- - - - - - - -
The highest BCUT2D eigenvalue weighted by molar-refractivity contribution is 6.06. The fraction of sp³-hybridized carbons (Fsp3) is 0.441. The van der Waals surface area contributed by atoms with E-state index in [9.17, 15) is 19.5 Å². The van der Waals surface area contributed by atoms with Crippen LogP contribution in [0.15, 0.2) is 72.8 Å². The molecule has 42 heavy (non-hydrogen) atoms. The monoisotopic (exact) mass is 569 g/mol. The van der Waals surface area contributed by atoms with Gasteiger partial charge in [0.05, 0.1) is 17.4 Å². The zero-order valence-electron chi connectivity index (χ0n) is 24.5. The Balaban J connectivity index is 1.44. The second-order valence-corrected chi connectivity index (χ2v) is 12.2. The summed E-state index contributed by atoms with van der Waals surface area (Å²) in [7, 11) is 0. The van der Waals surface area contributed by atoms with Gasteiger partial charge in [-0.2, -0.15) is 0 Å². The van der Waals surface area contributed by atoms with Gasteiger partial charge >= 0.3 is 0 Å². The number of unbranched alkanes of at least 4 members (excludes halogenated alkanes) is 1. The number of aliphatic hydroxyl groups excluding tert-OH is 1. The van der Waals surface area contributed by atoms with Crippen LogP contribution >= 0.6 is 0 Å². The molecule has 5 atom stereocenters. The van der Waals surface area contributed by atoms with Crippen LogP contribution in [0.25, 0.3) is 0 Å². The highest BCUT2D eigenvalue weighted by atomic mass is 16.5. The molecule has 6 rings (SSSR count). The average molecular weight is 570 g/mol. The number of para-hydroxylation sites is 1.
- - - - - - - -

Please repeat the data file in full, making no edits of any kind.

The highest BCUT2D eigenvalue weighted by molar-refractivity contribution is 6.06. The fraction of sp³-hybridized carbons (Fsp3) is 0.441. The van der Waals surface area contributed by atoms with E-state index in [9.17, 15) is 19.5 Å². The van der Waals surface area contributed by atoms with Crippen LogP contribution in [0.15, 0.2) is 72.8 Å². The molecule has 42 heavy (non-hydrogen) atoms. The monoisotopic (exact) mass is 569 g/mol. The van der Waals surface area contributed by atoms with Gasteiger partial charge in [0.05, 0.1) is 17.4 Å². The zero-order valence-electron chi connectivity index (χ0n) is 24.5. The Balaban J connectivity index is 1.44. The second-order valence-corrected chi connectivity index (χ2v) is 12.2. The summed E-state index contributed by atoms with van der Waals surface area (Å²) in [7, 11) is 0. The van der Waals surface area contributed by atoms with Gasteiger partial charge in [-0.2, -0.15) is 0 Å². The van der Waals surface area contributed by atoms with Gasteiger partial charge >= 0.3 is 0 Å². The number of unbranched alkanes of at least 4 members (excludes halogenated alkanes) is 1. The number of aliphatic hydroxyl groups excluding tert-OH is 1. The van der Waals surface area contributed by atoms with Crippen LogP contribution >= 0.6 is 0 Å². The molecule has 5 atom stereocenters. The van der Waals surface area contributed by atoms with Crippen LogP contribution in [0.25, 0.3) is 0 Å². The highest BCUT2D eigenvalue weighted by atomic mass is 16.5. The molecule has 6 rings (SSSR count). The average molecular weight is 570 g/mol. The number of para-hydroxylation sites is 1.